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Career Q&A with a homicide investigator

We chatted to a retired US-based homicide investigator who solved a staggering 92 per cent of the nearly 400 murder cases that came across his desk during his decades long law enforcement career. 

Q: Why did you decide to be a homicide investigator?

A: I always thought murder had to be the worst crime; the worst thing a person can do. It’s the crime that carries the most serious punishment. So I wanted to pursue people for committing the worst possible crime. For me, it was always all about being involved in homicide investigation.

Q:You solved how many murders?

A: I was involved in 387 homicide investigations and I solved 92 per cent of them.

I learnt that there are three motives in most murder cases: sex, money, or revenge.

Q: You must have dealt with all kinds of sociopaths and deranged personalities. When you are interviewing them, how do you know they are lying?

A: Here is the ultimate key to my job: you have to become a professional listener.

You have to listen very, very carefully to what people say. Listen to their story and then take people back through it. Because there will be changes. There will be changes the second time, or the third time, and if you listen very carefully, you will hear the change. And, now you know the person is lying.

Q: What about visual clues during the interview, such as noticing that someone avoids eye contact or talks out of the side of their mouth?

A: Yes, you pay attention to body language when you’re talking to him. Ask yourself, “Does he look nervous?”.

I was involved in 387 homicide investigations and I solved 92 per cent of them.

Q: But the key is in the eyes.

A: Here’s what you do. Start by looking into someone’s eyes and making friends with them. Ask questions like, “Tell me about yourself. Do you have a wife? Do you have a dog?” I let him tell me about himself to make him comfortable.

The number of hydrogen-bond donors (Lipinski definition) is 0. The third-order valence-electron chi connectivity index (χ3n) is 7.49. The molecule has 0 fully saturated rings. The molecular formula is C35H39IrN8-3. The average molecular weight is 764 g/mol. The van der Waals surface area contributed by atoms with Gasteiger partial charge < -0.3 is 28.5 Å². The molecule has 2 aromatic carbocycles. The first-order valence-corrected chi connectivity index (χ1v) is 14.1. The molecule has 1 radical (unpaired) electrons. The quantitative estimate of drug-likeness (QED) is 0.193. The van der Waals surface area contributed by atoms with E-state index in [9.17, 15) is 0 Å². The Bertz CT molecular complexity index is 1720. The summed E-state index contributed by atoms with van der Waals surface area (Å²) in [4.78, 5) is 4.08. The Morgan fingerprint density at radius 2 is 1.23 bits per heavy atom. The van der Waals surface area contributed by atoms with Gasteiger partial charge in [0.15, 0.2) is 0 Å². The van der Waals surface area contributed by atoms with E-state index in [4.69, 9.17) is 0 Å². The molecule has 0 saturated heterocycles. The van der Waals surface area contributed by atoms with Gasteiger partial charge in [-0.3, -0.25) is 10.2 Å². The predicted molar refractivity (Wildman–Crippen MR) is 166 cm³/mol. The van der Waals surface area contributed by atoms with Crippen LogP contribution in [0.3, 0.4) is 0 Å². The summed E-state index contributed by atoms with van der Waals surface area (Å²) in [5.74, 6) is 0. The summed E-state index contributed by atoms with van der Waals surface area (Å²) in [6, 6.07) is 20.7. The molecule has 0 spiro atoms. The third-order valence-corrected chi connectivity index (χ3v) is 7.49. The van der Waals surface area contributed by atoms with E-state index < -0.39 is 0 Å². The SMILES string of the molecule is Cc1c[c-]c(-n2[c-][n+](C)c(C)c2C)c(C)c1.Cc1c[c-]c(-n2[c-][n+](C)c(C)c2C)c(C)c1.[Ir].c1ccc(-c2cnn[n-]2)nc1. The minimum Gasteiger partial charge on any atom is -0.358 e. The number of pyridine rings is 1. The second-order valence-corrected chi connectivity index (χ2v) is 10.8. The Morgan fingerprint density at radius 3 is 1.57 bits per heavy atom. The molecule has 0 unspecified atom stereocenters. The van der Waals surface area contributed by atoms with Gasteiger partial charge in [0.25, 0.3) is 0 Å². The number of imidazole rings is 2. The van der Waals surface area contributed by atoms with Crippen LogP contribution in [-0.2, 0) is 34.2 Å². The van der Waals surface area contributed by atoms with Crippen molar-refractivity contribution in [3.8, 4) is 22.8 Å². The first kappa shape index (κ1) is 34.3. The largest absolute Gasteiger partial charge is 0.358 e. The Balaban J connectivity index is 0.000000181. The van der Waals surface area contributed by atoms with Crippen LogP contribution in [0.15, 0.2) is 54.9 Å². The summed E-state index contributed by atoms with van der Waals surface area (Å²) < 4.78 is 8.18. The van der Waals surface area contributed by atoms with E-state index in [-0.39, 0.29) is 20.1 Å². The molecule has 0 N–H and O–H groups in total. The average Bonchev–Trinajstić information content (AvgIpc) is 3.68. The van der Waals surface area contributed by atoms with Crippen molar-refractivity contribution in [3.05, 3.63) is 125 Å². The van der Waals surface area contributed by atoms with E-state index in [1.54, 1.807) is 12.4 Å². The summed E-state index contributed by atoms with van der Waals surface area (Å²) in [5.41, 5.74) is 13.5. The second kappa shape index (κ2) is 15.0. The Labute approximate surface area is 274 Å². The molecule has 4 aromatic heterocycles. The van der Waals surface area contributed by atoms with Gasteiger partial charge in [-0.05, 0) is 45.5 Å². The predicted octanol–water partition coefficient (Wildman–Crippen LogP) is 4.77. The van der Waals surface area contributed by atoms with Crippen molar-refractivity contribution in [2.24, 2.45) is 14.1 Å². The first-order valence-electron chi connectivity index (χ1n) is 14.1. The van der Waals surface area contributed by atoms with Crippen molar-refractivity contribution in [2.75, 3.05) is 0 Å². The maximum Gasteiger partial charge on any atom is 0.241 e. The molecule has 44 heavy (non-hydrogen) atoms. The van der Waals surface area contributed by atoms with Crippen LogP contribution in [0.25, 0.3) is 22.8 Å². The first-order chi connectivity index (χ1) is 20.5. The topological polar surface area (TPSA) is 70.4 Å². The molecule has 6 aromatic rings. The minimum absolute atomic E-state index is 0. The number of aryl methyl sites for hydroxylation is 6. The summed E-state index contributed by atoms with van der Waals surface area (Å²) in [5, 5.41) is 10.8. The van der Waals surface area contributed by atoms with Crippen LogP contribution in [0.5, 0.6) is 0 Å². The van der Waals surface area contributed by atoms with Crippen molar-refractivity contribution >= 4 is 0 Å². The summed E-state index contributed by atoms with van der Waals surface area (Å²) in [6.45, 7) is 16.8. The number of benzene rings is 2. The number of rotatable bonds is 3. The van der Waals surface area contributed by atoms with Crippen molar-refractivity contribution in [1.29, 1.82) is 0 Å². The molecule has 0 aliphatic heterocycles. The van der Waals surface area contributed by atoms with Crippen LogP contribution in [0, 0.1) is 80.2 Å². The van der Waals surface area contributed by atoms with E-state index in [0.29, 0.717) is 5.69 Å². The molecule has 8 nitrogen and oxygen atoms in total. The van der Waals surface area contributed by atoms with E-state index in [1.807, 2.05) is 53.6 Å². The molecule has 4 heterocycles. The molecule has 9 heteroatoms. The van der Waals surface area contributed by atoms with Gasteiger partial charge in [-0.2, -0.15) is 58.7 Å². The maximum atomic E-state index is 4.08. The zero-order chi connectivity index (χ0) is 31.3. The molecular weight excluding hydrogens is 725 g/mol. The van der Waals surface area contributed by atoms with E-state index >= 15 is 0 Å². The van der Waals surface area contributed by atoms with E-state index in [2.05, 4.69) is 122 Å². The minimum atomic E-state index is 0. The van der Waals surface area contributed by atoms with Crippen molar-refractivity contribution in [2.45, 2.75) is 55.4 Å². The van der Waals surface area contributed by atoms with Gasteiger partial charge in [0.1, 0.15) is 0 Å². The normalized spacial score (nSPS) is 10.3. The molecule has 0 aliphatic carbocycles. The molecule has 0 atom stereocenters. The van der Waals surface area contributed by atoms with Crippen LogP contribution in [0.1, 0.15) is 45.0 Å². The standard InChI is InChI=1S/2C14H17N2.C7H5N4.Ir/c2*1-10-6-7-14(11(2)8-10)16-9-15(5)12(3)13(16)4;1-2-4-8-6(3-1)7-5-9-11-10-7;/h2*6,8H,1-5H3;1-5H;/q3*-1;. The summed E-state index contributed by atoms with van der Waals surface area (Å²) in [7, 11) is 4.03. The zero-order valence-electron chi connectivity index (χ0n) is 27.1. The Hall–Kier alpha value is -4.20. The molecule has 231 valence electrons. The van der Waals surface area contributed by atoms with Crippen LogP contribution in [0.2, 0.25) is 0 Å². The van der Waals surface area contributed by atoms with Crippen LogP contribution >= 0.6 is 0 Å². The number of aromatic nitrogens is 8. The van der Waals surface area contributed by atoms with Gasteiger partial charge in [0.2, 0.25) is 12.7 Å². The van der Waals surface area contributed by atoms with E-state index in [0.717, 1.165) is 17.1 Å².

Once he’s comfortable, I’ll give him a hard-hitting question, look right into his eyes and see how he reacts. If you hit him with something that hurts, he will react – the pupils will become little pinpoints. As far as his reaction, it is not about what he says, it’s about what his eyes say. Ultimately it’s the eyes. This might take awhile, but the eyes will always tell the truth.

The most effective liar is the psychopathic personality. He does not have a better side to refer to, there is no empathy, no compassion, no remorse. The only emotion you will see is rage. And the only way you get him to tell the truth is if he’s trapped, or if he knows that you already know.

Q: What are the skills that a successful homicide investigator needs to have to be able to deal with the demanding cases?

A: In general, you need to have a knowledge of the law—you need to know what you can do and, more important, what you can not do while conducting an investigation.

And, just as important—you need to be naturally curious. You need to have an undying curiosity about every case. Where guys make mistakes is forming an opinion on the way to the crime scene. I never did that.

The most effective liar is the psychopathic personality.

You need to get to know the victim. Who is this person? Who is the victim? Tell me about the victim. Do they have a secret life?

So, you start to poke. You start to probe. And even when you’re in the dark, and you’re not sure where you’re going, when you keep poking, and someone says ouch …  And then, you ask, well who might you be?

Sounds like it could be for you? Find the course you need.

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